Saturday, November 22, 2008

All...Men...are Like That?

It was difficult for me to resist today's Family Circus, wherein little Billy says in what is apparently complete innocence, "Daddy, my pen is stuck in your pencil sharpener." However, 1) I did a FC cartoon quite recently, and 2) that particular comic would make much better fodder for Utterly Filthy Filth for Our Times.* If Chaucer had known what a pencil sharpener was, he probably would have had a field day with this comic.

Luckily, fun stuff is also happening elsewhere on the funny pages. The Apartment 3G monk, identified by me a few days ago as the silent, contemplative Brother Lawrence, is gamely having a go at guessing what women talk about when they are alone together at their secret female bourbon parties. So far, the subjects of discussion have been Alan (a dead man) and Gary (a living man). It seems that once the ladies have drawn the mystic circle and chanted the runes of power, they tend to settle down to good long chats

Brother Lawrence interacts with women only very rarely. There are a few nuns who turn up at the monastery every once in a while, but he tends to avoid them. Nonetheless, he has a vivid imagination and has often thought about women, whom he regards in the same light as the dog-headed cannibals he has read about in books full of Isidore quotations.** The good Brother does, however, find himself frequently having to fall back on writing about what he knows, and what he knows is the world of men. Of course these women would discuss men. Doesn't everybody? Yet since they are women and thus completely alien, their conversations must necessarily be alien as well; they therefore talk about how frustrating men are, just as men in the same position might talk about how frustrating women were.

A major clue that this comic is the brainchild of a medieval monk lies in Tommie's final statement, which contains a Middle English pun. The word "male" means "male," but it can also mean "evil." Tommie is, in fact, coming out with an antimasculist rant: the very opposite of Brother Lawrence's natural inclination. He really does enjoy getting into the brains of creatures so completely inscrutable. If he knew about novels, he would be thinking about writing one.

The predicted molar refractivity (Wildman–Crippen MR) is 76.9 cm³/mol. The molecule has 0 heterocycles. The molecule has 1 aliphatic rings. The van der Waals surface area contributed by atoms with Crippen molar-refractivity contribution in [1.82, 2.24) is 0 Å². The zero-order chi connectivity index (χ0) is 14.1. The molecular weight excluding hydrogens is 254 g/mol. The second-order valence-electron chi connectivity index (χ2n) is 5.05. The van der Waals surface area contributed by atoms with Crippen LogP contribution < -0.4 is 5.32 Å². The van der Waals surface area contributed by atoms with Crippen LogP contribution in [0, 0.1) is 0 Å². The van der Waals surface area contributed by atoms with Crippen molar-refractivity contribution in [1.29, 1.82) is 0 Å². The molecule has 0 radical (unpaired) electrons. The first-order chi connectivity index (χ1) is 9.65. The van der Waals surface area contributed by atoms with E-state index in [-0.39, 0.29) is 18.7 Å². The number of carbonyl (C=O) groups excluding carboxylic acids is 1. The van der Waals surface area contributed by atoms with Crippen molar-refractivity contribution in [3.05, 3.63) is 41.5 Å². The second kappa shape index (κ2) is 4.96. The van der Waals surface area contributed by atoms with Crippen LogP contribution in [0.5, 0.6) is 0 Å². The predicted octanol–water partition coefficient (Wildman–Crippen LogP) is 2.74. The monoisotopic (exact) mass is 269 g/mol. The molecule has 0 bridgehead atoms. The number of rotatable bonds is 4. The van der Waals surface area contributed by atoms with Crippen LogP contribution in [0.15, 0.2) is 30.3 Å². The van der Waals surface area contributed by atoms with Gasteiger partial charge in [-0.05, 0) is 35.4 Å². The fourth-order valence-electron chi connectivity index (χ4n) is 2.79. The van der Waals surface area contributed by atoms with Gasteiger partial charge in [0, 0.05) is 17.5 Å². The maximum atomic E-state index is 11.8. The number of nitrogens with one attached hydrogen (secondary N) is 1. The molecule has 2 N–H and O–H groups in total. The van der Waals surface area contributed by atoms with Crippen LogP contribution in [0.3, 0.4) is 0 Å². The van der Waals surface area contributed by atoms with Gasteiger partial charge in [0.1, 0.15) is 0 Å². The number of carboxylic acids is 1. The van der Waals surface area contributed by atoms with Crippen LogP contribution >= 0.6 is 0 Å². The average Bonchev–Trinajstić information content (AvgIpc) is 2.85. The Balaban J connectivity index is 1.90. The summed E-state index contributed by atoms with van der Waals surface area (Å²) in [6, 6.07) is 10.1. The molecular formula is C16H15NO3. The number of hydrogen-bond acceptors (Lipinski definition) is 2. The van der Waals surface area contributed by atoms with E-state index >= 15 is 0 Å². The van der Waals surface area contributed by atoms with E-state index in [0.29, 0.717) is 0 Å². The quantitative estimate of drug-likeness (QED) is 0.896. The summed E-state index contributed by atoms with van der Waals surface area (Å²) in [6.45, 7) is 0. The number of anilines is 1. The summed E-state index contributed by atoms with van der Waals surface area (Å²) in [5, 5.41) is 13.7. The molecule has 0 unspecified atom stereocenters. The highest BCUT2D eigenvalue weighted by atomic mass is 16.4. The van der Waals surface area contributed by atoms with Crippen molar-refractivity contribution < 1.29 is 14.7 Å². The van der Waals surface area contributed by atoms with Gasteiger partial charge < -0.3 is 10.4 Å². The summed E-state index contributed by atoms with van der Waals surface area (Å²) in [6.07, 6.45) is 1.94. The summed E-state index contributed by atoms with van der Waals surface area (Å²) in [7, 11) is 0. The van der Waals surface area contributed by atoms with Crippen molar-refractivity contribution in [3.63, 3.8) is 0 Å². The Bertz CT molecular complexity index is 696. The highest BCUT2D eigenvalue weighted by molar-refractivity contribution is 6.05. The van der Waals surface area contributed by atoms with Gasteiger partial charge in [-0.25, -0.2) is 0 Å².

*A site that doesn't exist but should.
**The dog-headed cannibals are actually only the tip of the iceberg. Just don't ask about the people with ears so huge they are able to use them as sunshades.


Michael said...

This cartoon works much better having been turned into Middle English. In Modern English*, Tommie just delivers a non sequitur. But the "male" pun raises her comment above the banal.

*The language spoken and occasionally written in England before Middle English was Old English (aka Anglo-Saxon). So why isn't Modern English called "New English"?

Gold-Digging Nanny said...

So, do dog-headed cannibals eat a) people, b) dogs, or c) dog-headed people?

Angry Kem said...

Gold-Digging Nanny: It's a knotty problem. Dog-headed cannibals were said to eat a) people or possibly c) dog-headed people...but, quoth various medieval thinkers, did the fact that we were referring to them as "cannibals" because we were afraid they would eat us mean we were acknowledging their humanity, as a cannibal was someone who consumed an equal on the Great Chain of Being? If we didn't acknowledge their humanity, what were they? Famously, St. Augustine waffled on the whole issue of the humanity of the monstrous races, eventually concluding that maybe they were human, or, if not, they weren't. (No, really. He really did phrase it just about that ambiguously.)